Earlier reports about Hays’ bill said that it was filed in response to “complaints from Florida school district leaders” and that “constituents and school board members have made clear their desire.” But today’s story casts doubt on those assertions.
“I don’t think it’s a good idea,” Pinellas School Board chairwoman Carol Cook said of Hays’ proposal.
Just last year, lawmakers gave districts the option of ignoring the state textbook adoption system in favor of a local one. None have done so.
“The problem that I see with it is, we’re going to have all of the textbook companies and publishers going to each of the districts and taking a lot of time away from our staff, and putting a lot of pressure on them,” Cook said.
Some watchdogs worry that book battles like Volusia’s could become more common if the process falls to the districts.
“If the responsibility shifts fully to individual school boards, how do we know if anything questionable makes it into the classroom?” Florida Citizens for Science wrote on its blog.
That potential also troubled FSBA president Hightower.
“I’m a little concerned about individuals in local districts trying to hijack the process,” she said. “As we’re moving toward higher standards, we want to make sure all our materials reflect that higher standard.”
Lobbyists for Florida’s school boards and superintendents said they did not ask for Hays’ bill.
I’m glad the reporter included this, too:
Textbook adoptions in other states also face criticism because of how they get politicized. In 2013, the Texas Board of Education filled its science textbook review panel with creationists, who aimed to add disclaimers on evolution.
That type of controversy has not dogged Florida, where the process has been viewed as fair. The state has convened committees to vet books against standards and recommend options to districts, which then do another review before making selections.
That directly relates to some points I made in my previous post:
Sen. Hays was a sponsor of anti-evolution legislation back in 2008. Second, a few school boards back then revealed themselves to be dominated by anti-evolution advocates when they passed resolutions asking evolution to be downplayed in the state science standards. Will a creationist-leaning school board consider textbooks or supplemental materials from A Beka Book, for example. Would that be allowed under Hays’ bill?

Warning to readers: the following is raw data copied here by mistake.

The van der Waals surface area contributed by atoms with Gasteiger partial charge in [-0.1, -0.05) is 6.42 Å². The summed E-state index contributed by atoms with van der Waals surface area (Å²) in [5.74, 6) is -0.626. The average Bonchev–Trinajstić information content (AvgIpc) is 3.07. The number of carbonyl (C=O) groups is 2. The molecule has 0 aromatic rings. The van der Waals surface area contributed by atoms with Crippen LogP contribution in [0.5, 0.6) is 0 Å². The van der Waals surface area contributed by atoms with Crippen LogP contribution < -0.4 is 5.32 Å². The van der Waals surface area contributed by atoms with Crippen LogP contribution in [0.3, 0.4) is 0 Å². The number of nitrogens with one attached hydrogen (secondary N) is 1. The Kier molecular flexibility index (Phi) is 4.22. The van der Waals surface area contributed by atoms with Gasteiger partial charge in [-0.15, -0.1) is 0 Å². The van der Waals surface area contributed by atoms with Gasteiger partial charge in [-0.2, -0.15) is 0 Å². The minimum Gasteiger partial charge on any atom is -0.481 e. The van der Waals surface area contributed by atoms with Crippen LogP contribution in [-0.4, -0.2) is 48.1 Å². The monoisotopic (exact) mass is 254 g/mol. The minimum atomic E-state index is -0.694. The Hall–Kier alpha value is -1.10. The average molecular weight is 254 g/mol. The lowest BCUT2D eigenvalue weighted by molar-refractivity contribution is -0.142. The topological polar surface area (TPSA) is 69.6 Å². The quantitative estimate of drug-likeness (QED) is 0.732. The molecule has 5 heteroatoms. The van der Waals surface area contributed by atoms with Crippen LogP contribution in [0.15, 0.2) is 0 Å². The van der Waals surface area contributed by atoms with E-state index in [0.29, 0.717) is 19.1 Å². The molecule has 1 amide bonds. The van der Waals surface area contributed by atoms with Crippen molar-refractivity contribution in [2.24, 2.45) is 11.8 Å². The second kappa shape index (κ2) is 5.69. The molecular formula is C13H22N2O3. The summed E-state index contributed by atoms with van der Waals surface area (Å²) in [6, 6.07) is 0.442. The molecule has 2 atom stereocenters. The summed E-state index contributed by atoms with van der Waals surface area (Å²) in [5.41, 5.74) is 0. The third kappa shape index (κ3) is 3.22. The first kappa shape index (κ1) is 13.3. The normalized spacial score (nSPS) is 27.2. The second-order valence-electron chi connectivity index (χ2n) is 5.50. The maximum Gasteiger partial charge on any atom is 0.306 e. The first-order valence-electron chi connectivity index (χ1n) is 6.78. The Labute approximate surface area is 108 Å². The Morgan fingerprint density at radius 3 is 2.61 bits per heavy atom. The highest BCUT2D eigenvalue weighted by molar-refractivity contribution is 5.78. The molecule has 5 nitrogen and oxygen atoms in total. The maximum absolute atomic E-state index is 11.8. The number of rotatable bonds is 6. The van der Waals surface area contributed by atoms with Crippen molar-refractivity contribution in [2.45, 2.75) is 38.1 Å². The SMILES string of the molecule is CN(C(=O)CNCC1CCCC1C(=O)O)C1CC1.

Now, a national nonprofit called Girls Who Code is working to grow the next generation of STEM–science, technology, engineering and math–stars in South Florida. The organization is rolling out its computer science immersion program for the first time in Miami this summer.
One of the organization’s goals is to get more local residents into STEM. In the last decade, the number of jobs in STEM fields have tripled. STEM employees are less likely to get laid off, they earn higher wages and work more flexible schedules.
The annual Sunshine State Scholars program kicks off this evening in Orlando, honoring Florida high school juniors who’ve excelled in science. The program celebrates students with an interest in STEM (science, technology, engineering and mathematics) — and aims to encourage them to stay in Florida for college and beyond.
“We really want to promote STEM (science, technology, engineering and math) in a fun way,” Northwest Florida Regional Science Olympiad Director Paige Livermore said. “This is competitive, but it’s also fun.”
Parents and team coaches loved the event.
“It gets them more energized and excited about science,” said Penny Moore, the mother of Josh Moore and one of Avalon’s team coaches.
Jason’s mother, Michelle Barlow, chimed in: “It’s a wonderful opportunity to advance in science and math and make good contacts that could help them with scholarships and beyond.”
Despite a huge public investment aimed at creating a high-tech economy, Florida continues to lag the nation in many measures of scientific prowess, the National Science Foundation said Thursday.
The federal agency’s biannual National Science and Engineering Indicators study shows Florida trailing the nation in a variety of measures of education and investment. Floridians are less educated than Americans as a whole, and Florida companies are far less likely to attract venture capital.
In one telling statistic, Florida students earned fewer science and engineering degrees than their national counterparts over the past decade.
Public school teacher salaries: Florida’s average was $46,479 in 2011, well below the national average of $55,418.
School spending: Florida spent 3.21 percent of state gross domestic product on public schools in 2010, below the national average of 3.65 percent. Florida spent $8,863 per pupil in 2010, compared to a national average of $10,652.